Expectations for technology investments in 2007 continue to fall among IT executives planning their future budgets, according to the latest Goldman Sachs survey.
Among the 100 IT decision makers at Fortune 1000 companies, some 27 per cent say their IT budgets are under pressure and falling as a proportion of the respective companies' revenues and expenses. More than two-thirds reported their IT budget was keeping pace with company revenues and just 8 per cent said IT budgets were growing faster than their overall business and was expanding in proportion to revenues and expenses.
The findings released this week show that about one-third of IT buyers are moderately tightening their budgets to align with business objectives. Goldman Sachs expects overall spending in 2007 to increase at the low end of the 6 per cent to 7 per cent range the firm predicted late last year.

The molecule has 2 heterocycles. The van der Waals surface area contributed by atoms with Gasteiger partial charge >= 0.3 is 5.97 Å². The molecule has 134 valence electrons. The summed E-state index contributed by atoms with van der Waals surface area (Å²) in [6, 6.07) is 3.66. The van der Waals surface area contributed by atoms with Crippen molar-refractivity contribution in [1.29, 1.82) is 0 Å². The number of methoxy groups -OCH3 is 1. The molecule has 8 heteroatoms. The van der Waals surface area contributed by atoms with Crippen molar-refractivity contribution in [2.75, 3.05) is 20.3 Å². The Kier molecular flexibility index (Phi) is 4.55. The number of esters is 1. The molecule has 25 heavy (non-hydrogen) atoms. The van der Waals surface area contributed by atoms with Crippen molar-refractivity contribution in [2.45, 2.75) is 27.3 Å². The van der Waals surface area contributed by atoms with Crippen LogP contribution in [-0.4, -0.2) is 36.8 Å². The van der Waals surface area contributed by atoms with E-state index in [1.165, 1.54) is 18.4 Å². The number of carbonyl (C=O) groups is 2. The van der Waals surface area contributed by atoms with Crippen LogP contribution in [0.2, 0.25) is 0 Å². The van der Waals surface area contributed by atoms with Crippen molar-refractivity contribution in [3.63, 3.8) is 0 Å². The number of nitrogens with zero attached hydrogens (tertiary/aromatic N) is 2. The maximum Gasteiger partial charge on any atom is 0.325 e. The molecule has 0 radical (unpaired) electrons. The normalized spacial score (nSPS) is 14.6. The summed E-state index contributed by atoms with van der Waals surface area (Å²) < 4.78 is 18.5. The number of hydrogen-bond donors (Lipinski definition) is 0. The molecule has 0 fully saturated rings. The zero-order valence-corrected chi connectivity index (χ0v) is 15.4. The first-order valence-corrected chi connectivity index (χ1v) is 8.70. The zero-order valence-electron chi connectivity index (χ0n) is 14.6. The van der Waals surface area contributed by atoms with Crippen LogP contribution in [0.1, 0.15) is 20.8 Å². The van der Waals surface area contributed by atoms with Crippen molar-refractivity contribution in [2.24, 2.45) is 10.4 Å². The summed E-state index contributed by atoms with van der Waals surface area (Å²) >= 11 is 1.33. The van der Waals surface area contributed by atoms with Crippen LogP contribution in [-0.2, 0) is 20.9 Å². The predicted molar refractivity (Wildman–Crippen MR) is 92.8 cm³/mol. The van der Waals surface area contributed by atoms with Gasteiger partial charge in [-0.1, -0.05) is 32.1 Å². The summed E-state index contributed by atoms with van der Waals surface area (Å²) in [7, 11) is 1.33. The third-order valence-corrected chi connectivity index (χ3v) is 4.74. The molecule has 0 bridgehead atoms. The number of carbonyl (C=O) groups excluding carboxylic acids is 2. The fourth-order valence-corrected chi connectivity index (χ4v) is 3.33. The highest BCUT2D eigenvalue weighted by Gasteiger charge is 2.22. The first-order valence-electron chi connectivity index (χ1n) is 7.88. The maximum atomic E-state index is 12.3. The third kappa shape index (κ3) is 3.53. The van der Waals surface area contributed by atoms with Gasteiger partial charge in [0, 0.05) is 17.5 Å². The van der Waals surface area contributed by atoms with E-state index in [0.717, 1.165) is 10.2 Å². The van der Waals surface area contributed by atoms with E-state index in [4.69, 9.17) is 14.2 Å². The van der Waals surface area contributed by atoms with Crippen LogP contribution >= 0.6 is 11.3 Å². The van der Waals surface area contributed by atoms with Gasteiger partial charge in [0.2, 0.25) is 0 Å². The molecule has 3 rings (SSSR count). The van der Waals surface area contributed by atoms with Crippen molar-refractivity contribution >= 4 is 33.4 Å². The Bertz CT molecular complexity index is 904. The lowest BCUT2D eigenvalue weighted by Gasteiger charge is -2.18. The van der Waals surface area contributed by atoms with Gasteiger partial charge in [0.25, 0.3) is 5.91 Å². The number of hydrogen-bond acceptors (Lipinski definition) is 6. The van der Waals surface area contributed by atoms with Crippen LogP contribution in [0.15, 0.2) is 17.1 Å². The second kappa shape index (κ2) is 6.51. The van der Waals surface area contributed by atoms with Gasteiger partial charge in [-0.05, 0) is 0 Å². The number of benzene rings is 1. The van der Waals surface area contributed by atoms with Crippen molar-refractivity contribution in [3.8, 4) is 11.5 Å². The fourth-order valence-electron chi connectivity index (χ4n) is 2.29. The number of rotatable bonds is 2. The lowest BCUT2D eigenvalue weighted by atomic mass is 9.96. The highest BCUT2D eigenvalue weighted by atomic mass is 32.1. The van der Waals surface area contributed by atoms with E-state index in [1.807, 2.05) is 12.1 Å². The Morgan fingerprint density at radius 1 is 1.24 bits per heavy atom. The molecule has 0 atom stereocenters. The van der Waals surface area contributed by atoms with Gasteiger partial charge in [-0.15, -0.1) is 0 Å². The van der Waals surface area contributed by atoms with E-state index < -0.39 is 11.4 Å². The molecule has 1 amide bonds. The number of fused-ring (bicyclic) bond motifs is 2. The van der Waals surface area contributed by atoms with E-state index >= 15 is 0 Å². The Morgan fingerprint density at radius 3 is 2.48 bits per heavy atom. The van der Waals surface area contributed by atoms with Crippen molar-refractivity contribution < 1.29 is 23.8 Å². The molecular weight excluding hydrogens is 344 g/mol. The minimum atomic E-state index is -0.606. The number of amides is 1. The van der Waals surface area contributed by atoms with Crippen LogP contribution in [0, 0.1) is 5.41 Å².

"Our latest survey does little to change our view of moderately decelerating IT spending growth for 2007," the January report reads.
As for spending intentions going forward, about 70 per cent report their IT investments will be similar to those in recent years, 16 per cent predict it to be greater and 13 per cent expect it to be less than in recent years. The top three priorities for investment are application integration, security and cost cutting, with business intelligence and ERP rounding out the top five. The survey also found IT initiatives around VOIP, server virtualisation and open source ranking at 11, 17 and 32 among survey respondents.
"Low spending priorities include areas with a high degree of buzz such as utility/grid/on-demand computing (ranked 30) and software-as-a-service (31), suggesting that mainstream adoption of these technologies remains nascent. Open source also remains a low spending priority suggesting that general open source momentum in the enterprise likely has slowed," the report concluded.